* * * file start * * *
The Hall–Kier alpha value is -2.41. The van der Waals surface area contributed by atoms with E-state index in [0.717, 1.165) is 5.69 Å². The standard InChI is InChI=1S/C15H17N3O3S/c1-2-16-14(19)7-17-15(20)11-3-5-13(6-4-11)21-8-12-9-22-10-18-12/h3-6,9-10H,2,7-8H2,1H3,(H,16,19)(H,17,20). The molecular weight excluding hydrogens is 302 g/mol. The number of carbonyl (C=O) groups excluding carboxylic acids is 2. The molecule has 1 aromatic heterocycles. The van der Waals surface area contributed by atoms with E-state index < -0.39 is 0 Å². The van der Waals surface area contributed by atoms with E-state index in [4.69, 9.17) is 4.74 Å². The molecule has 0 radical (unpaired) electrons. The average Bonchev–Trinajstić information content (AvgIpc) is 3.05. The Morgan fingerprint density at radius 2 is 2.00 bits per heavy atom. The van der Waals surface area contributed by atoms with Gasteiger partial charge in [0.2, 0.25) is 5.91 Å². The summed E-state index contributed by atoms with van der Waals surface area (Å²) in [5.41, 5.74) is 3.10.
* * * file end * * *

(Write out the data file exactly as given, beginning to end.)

The Hall–Kier alpha value is -2.41. The van der Waals surface area contributed by atoms with E-state index in [0.717, 1.165) is 5.69 Å². The standard InChI is InChI=1S/C15H17N3O3S/c1-2-16-14(19)7-17-15(20)11-3-5-13(6-4-11)21-8-12-9-22-10-18-12/h3-6,9-10H,2,7-8H2,1H3,(H,16,19)(H,17,20). The molecular weight excluding hydrogens is 302 g/mol. The number of carbonyl (C=O) groups excluding carboxylic acids is 2. The molecule has 1 aromatic heterocycles. The van der Waals surface area contributed by atoms with E-state index < -0.39 is 0 Å². The van der Waals surface area contributed by atoms with E-state index in [4.69, 9.17) is 4.74 Å². The molecule has 0 radical (unpaired) electrons. The average Bonchev–Trinajstić information content (AvgIpc) is 3.05. The Morgan fingerprint density at radius 2 is 2.00 bits per heavy atom. The van der Waals surface area contributed by atoms with Gasteiger partial charge in [0.2, 0.25) is 5.91 Å². The summed E-state index contributed by atoms with van der Waals surface area (Å²) in [5.41, 5.74) is 3.10.